12 Body Language Tips For Your Interview 2021 (In person and On Screen)
A blog post about Body Language Tips for your Interview 2021 – from visual communication experts, for the Great British company culture.
What is body language?
So you’re interested in visual communication and looking to get body language tips for your in person or video interview.
Are you aware that most of the communication between you and others is non-verbal?
Your gestures, facial expressions, the way you stand or sit are all powerful signals you subconsciously send out.
Those first 30 seconds of any interaction, whether that be a meeting or interview, are based on non-verbals.
Before we jump into our best body language and hand gestures tips, please be aware that some hand gestures can mean different things in different countries and cultures.
For example, the fingers all together, or pursed fingers facing upwards (moving with your spoken words) are generally positive in the UK and the USA, and mean that something is good or well… but this is not the case in all countries:
- Italy – “What is this” or “What do you want”.
- Demographic Republic of Congo – A small amount of something.
- Turkey – Indicates something beautiful or well.
- Egypt – You will only be a minute.
How to express positive body language – Body Language Tips for your Interview (In Person & Video).
Eye contact during your interview (an essential aspect for body language during video interview).
How important is eye contact in an interview or meeting? Does it really matter?
“More communication is conveyed through the eyes than any other part of our body” – Body Language by James Borg.
This is especially so during a video interview… where maintaining eye contact to the camera (if possible) is an essential part of body language during video interviews.
1. Direct Eye contact.
Eye contact or eye contact cues, are social signals that indicate interest, and are used to help maintain social harmony. The use of eye contact cues depends on both the individual and the situation. For example, a person in a social situation may use a lack of eye contact as a way of being more friendly and polite. If someone has something important to share, eye contact is used as a way of showing interest in what is being said.
Whilst it is so important to direct constant eye contact and offer a genuine smile in a job interview or meeting, it is also important to be aware of your other non-verbal signals you are sending to a potential employer.
Hand gestures when speaking in your interview, help people to remember you!
Research at the University of Alberta found that “the very fact of moving your hands around helps you recall parts of the story–the gestures help you access memory and language so that you can tell more of the story.” – Dr. Elena Nicoladis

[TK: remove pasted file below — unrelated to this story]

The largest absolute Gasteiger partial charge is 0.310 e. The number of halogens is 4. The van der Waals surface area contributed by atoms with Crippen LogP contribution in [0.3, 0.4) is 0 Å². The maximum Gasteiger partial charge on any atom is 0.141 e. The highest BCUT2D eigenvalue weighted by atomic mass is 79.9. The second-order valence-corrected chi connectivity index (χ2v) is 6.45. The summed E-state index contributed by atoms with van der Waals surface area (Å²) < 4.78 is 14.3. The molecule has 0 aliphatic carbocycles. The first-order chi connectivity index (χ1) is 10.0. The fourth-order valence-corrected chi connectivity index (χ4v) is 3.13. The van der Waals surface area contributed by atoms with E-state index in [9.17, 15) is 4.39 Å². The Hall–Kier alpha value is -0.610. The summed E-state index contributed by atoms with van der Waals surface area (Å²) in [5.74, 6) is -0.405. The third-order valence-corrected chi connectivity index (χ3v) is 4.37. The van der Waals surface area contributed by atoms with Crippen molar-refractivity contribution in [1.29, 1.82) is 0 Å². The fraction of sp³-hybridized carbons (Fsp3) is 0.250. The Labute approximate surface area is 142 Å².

This is also said to be true of people remembering you. Hand gestures during a conversation help people to recall your dialogue, and they are more likely to listen to you.
The use of hand gestures and other non-verbal behaviour to communicate can create a feeling of confidence and ease during sensitive interview situations.
Take a look at these hand gestures and see how they can help you in the interview process or meeting, remembering to keep your hand gestures within your box (think of it as a screen if you’re in a video interview). Keeping your gestures contained in your box indicates trustworthy and truthfulness. Over expressive hand gestures outside the box or screen can sometimes send out a very different message.
Let’s take a look at these tips for job interview body language:
- Open palms facing up
- Open palms facing down
- Open arms
- Pyramid or Steepled Fingers
- Low Steeple
- Holding a ball
- Hands behind your back
- Numerical gesturing
- Growth gesture
- Coming together
2. Open palms facing up.
When researching body language, specifically open palms, we found reference to having an open palm shows that you are not holding a weapon, and as such, being non-threatening. This, by all accounts, is how the handshake developed, but is this gesture that deeply engrained in our psyche?
What we do know is how we feel when we see this non-verbal gesture, and an open palm upwards, represents a gesture of approachability, sincerity, honesty, openness and acceptance… a positive cue for a potential employer.
3. Open palms facing down.
Open palm body language in general is often seen as a sign of approachability and openness, but having your palms facing down displays a more authoritative notion or a sign of strength… although being positive in the right context, be conscious of it being overpowering in an interview.
4. Open arms.
Having open arms is a welcoming gesture, bringing the other person in. When having your arms open (and close to your body, or within the box) it shows you are trusting, happy to interact or open to ideas. Note in this image that the gesture is not ‘in the box’, giving a signal similar to “What?”. Keep arms close to the body for a different gesture.
5. Pyramid hands / Steepled fingers.